Not being a student of art history – or art – at all, I suspect a lot of modernist and postmodernist painters actually had something like this in mind: they wanted nothing more than to decompose the world down into purity of composition. The Impressionist movement may well have been the start of this, even if the Impressionists themselves didn’t actively think about it in this way – after all, the name implies that the artwork has to impart the feeling of being there rather than the full reality*. Impressionism in photography only works so far (I’ve tried it on a couple of occasions) mainly because there are limits to what you can do in most situations without resorting to postprocessing filters or defocus; most of it involves reflection, water and perhaps out-of-focus foreground objects running interference.
*It could also have been the consequence of myopia and lack of spectacles; I’m pretty blind when I don’t wear my glasses and sometimes walk around without them to try visualizing the world in Impressionist terms. Warning: don’t try this when driving. That white blob may well turn out to be a motorcycle, and closer than you think.
I actually think the opposite works for photography: having everything in focus removes all of the visual cues afforded by depth of field and perspective; further removing identifiability of the subjects adds to this by not allowing the viewer to find any visual anchors to relate the rest of the frame to. It’s actually quite an interesting exercise, and much more difficult than you’d think at first: resorting to telephotos for compression and isolation means that your composition has to be relatively planar or distant; you won’t be able to obtain sufficient depth of field otherwise. On the other hand, if you use a wide lens, then you’re almost certainly going to get something else unintended in the frame which would result in a breakdown of the abstraction. This in turn limits your perspectives, and your possible angles; I find myself enjoying the challenge immensely.
More than ever, heavily directional light is your friend: a scene with shadows will look completely different from one without, and if the shadows are hard enough, the barrier between hard, permanent reality and the ephemeral breaks down somewhat. More than that, abstraction allows us to distill our interpretation of a concept or feeling into its purest visual form; these individual images could even be used as elements in other images to express a more complex idea. These are perhaps the strongest of all abstract images, and the most difficult to create; arguably even more challenging than ‘normal’ images: one has to be capable of first translating an idea into a visual, then either creating a suitably matching scene, or being able to find and isolate it in the real world – neither of which is easy. The former requires a degree of creativity that goes beyond most people; the latter constant observation. (And of course the ability to shoot anything and everything doesn’t do any harm, either.) I’m inclined to think that understanding the rationale behind such images and having the ability to create them would thus inevitably lead to stronger ‘normal’ images – though I do wonder if it’s possible to pack too much into a single frame. So next time you see me post an abstract image: pause and think, is there an idea here? If not, I’ve got to head back to the drawing board. MT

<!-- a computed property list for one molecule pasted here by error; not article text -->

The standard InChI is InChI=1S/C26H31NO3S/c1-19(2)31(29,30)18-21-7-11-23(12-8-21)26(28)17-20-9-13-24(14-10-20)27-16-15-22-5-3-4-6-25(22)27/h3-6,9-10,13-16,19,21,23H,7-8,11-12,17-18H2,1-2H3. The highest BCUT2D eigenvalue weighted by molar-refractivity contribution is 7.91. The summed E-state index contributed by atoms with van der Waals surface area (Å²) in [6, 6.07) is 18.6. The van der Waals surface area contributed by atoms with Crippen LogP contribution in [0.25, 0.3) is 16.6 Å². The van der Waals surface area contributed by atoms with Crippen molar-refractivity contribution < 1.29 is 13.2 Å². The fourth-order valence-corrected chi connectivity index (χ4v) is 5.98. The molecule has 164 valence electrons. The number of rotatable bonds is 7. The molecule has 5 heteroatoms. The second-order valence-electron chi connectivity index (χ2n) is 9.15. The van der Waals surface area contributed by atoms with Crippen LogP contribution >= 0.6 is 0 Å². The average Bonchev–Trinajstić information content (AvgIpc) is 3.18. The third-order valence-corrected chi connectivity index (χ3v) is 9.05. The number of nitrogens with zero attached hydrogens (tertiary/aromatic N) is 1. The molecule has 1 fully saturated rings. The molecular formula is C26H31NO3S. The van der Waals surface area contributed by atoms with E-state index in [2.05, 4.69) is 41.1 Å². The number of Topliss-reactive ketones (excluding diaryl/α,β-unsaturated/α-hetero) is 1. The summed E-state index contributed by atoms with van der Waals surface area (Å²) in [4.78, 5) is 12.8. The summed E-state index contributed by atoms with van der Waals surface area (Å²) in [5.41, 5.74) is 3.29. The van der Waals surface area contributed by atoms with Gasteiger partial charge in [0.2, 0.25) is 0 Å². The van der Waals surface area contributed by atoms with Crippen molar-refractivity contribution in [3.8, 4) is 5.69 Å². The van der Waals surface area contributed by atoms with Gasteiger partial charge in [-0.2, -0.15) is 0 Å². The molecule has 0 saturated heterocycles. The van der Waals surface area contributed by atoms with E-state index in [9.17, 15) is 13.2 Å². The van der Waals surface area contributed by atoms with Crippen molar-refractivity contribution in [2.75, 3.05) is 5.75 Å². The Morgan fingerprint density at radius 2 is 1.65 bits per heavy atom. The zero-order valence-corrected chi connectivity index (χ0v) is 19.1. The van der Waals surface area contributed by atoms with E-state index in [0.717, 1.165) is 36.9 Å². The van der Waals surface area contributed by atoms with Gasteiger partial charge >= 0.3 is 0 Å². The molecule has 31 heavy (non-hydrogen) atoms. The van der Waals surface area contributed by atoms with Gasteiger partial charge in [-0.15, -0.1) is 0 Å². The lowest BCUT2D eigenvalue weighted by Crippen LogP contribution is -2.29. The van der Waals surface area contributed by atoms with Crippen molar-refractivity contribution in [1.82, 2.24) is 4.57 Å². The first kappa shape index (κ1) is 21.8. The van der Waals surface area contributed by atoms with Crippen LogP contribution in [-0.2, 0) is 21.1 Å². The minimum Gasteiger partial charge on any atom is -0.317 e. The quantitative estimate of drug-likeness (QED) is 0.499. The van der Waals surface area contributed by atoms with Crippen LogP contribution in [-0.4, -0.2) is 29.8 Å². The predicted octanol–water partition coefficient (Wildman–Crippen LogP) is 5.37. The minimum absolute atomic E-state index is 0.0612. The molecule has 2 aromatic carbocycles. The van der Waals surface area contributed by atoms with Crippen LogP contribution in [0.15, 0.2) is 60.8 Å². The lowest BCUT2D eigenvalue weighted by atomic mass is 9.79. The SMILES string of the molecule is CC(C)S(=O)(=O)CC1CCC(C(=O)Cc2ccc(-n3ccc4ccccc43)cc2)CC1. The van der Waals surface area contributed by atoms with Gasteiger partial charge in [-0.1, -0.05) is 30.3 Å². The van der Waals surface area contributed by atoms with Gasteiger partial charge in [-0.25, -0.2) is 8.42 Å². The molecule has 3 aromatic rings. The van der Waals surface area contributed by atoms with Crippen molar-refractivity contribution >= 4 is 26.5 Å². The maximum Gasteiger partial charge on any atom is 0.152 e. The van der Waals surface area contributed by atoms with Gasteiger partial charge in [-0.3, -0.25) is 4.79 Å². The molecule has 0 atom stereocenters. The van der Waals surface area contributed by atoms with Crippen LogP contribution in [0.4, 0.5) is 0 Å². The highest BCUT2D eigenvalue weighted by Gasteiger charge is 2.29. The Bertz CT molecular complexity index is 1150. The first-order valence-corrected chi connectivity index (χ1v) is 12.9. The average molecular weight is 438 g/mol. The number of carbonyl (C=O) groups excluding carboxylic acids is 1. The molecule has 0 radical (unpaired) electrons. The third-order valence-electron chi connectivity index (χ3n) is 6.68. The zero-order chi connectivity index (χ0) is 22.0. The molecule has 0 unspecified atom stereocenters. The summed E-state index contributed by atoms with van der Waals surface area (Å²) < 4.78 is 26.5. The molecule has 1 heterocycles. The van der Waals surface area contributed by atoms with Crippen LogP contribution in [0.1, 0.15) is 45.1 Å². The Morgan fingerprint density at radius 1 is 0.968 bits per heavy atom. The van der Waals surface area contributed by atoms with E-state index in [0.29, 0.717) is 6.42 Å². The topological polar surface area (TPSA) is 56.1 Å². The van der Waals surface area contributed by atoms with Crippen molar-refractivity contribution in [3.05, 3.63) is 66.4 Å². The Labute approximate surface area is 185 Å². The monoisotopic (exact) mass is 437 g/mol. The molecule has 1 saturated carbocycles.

Enter the 2013 Maybank Photo Awards here – there’s US$35,000 worth of prizes up for grabs, it’s open to all ASEAN residents, and I’m the head judge! Entries close 31 October 2013.
Visit the Teaching Store to up your photographic game – including workshop and Photoshop Workflow videos and the customized Email School of Photography; or go mobile with the Photography Compendium for iPad. You can also get your gear from B&H and Amazon. Prices are the same as normal, however a small portion of your purchase value is referred back to me. Thanks!
Images and content copyright Ming Thein | mingthein.com 2012 onwards. All rights reserved